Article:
Study: Four Minutes of Super Intense Exercise Could Be the Key to a Longer Life
Yet another group of exercise scientists has endorsed the magical powers of HIIT
According to a study recently published in The BMJ, adding high-intensity interval training to one’s daily routine can have a tangible impact on longevity.
Exercise scientists from the Norwegian University of Science and Technology recruited 1,500 septuagenarians from the city of Trondheim, Norway, to exercise at various clips for five years. The first group (the control) agreed to walk for about a half hour each day. The second group exercised for sessions of 50 minutes each day. The third group started a biweekly HIIT program, which followed a “four, four, four” format: four minutes of strenuous exercise, four minutes of rest, four times through.
The researchers deliberately worked with an older cohort because there was a higher likelihood that some of the subjects would pass away during research. In five years, less than 5% did, which was a lower mortality rate than the average in the area. The results indicated that even in Norway — which regularly ranks among the world’s healthiest countries, and touts a life expectancy of 83 — devoting time to consistent exercise can put years on one’s life.
And the findings were even more specific than that. The men and women in third group were 2-3% less likely to have died than those in the first and second groups. According to Dr. Dorthe Stensvold, this is proof that “We should try to include some exercise with high intensity. Intervals are safe and feasible for most people. And adding life to years, not only years to life, is an important aspect of healthy aging, and the higher fitness and health-related quality of life from H.I.I.T. in this study is an important finding.”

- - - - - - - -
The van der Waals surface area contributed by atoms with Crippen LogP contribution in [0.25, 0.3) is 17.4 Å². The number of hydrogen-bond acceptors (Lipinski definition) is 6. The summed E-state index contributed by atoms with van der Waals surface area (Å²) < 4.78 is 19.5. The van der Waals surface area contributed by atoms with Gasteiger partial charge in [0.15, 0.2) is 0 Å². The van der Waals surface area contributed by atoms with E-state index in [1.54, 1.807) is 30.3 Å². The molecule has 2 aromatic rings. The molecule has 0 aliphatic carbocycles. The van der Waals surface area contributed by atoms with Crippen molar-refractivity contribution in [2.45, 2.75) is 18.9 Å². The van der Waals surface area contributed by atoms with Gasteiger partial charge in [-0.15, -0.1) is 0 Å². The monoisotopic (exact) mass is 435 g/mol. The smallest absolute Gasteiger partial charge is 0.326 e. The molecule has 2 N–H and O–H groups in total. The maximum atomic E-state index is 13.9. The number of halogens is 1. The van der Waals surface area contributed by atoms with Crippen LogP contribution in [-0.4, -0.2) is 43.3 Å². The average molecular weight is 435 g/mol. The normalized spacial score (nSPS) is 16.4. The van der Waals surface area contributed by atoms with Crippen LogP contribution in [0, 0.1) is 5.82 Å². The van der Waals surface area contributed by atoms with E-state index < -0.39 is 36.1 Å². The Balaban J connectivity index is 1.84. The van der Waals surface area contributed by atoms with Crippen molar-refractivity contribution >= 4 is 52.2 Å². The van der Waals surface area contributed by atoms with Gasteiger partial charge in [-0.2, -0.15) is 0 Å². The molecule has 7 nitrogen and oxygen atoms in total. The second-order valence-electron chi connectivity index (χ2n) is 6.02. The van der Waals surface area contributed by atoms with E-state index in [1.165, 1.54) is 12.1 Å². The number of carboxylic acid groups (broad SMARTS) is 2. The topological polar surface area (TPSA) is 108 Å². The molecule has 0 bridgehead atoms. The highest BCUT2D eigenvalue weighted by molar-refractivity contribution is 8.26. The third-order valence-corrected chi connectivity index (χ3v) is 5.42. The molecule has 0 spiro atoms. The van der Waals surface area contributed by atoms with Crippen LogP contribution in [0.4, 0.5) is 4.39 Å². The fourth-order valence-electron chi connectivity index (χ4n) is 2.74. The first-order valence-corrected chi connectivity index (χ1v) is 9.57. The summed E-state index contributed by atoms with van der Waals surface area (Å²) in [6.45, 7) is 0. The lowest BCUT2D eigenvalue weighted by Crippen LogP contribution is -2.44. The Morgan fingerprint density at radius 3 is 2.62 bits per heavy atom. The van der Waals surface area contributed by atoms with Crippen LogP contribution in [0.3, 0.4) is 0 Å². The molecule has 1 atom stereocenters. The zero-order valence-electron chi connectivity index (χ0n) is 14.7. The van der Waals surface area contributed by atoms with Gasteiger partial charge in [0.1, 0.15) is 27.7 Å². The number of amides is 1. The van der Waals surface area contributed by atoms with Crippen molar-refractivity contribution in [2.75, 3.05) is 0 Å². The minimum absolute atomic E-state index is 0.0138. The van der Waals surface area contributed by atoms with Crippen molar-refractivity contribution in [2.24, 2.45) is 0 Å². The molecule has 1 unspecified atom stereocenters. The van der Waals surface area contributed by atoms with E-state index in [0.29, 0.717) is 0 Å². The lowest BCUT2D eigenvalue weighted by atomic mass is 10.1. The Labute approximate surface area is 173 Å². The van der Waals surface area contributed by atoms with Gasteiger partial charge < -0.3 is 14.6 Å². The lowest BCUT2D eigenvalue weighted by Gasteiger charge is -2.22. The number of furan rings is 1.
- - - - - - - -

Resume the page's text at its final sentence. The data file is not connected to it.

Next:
Plus: you don’t have to wait until you turn 70 to start putting years on your life. When we talked to Harvard geneticist Dr. David Sinclair earlier this year on longevity, he echoed the scientific support for HIIT and encouraged young people to start sooner. You don’t need an official HIIT class at a gym, either. Pick up a jump rope; do mountain climbers or jumping jacks, run up and down hills. The key is to increase your heart rate for four minutes at a time and trigger a hypoxic response (re: breathless). Embrace the brevity. It’ll leave you time for everything else you need to do that day, while adding days to your life.
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